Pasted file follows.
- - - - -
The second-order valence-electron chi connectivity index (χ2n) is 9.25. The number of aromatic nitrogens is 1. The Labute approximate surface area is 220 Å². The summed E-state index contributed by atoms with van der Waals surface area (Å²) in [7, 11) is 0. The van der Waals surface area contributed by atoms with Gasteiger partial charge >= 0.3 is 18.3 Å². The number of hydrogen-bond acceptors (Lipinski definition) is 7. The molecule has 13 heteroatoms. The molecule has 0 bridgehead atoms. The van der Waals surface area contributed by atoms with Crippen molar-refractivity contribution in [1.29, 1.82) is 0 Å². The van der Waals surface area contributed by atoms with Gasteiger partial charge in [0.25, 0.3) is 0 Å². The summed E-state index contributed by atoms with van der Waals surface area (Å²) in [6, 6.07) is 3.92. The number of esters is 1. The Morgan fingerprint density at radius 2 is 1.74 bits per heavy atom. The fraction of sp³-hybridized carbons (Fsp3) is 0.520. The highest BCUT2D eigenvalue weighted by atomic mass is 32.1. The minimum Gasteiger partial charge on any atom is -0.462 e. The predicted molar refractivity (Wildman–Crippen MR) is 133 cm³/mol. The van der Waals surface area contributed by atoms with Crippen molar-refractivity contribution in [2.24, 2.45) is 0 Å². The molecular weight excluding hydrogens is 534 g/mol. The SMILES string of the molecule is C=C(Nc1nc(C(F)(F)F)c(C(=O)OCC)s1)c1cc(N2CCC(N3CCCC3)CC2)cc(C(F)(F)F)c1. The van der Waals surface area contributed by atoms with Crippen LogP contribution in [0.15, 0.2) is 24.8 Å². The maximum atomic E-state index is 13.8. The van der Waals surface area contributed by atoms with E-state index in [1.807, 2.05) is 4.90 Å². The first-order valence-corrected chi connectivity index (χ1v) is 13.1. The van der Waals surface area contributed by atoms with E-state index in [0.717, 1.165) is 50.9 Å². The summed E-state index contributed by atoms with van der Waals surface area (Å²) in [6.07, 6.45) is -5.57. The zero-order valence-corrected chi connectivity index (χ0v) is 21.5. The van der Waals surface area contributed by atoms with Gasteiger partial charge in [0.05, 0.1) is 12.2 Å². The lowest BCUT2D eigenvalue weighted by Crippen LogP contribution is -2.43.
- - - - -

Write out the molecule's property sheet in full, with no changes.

The second-order valence-electron chi connectivity index (χ2n) is 9.25. The number of aromatic nitrogens is 1. The Labute approximate surface area is 220 Å². The summed E-state index contributed by atoms with van der Waals surface area (Å²) in [7, 11) is 0. The van der Waals surface area contributed by atoms with Gasteiger partial charge >= 0.3 is 18.3 Å². The number of hydrogen-bond acceptors (Lipinski definition) is 7. The molecule has 13 heteroatoms. The molecule has 0 bridgehead atoms. The van der Waals surface area contributed by atoms with Crippen molar-refractivity contribution in [1.29, 1.82) is 0 Å². The van der Waals surface area contributed by atoms with Gasteiger partial charge in [0.25, 0.3) is 0 Å². The summed E-state index contributed by atoms with van der Waals surface area (Å²) in [6, 6.07) is 3.92. The number of esters is 1. The Morgan fingerprint density at radius 2 is 1.74 bits per heavy atom. The fraction of sp³-hybridized carbons (Fsp3) is 0.520. The highest BCUT2D eigenvalue weighted by atomic mass is 32.1. The minimum Gasteiger partial charge on any atom is -0.462 e. The predicted molar refractivity (Wildman–Crippen MR) is 133 cm³/mol. The van der Waals surface area contributed by atoms with Crippen molar-refractivity contribution in [2.24, 2.45) is 0 Å². The molecular weight excluding hydrogens is 534 g/mol. The SMILES string of the molecule is C=C(Nc1nc(C(F)(F)F)c(C(=O)OCC)s1)c1cc(N2CCC(N3CCCC3)CC2)cc(C(F)(F)F)c1. The van der Waals surface area contributed by atoms with Crippen LogP contribution in [0.15, 0.2) is 24.8 Å². The maximum atomic E-state index is 13.8. The van der Waals surface area contributed by atoms with E-state index in [1.807, 2.05) is 4.90 Å². The first-order valence-corrected chi connectivity index (χ1v) is 13.1. The van der Waals surface area contributed by atoms with E-state index in [0.717, 1.165) is 50.9 Å². The summed E-state index contributed by atoms with van der Waals surface area (Å²) in [6.07, 6.45) is -5.57. The zero-order valence-corrected chi connectivity index (χ0v) is 21.5. The van der Waals surface area contributed by atoms with Gasteiger partial charge in [0.05, 0.1) is 12.2 Å². The lowest BCUT2D eigenvalue weighted by Crippen LogP contribution is -2.43.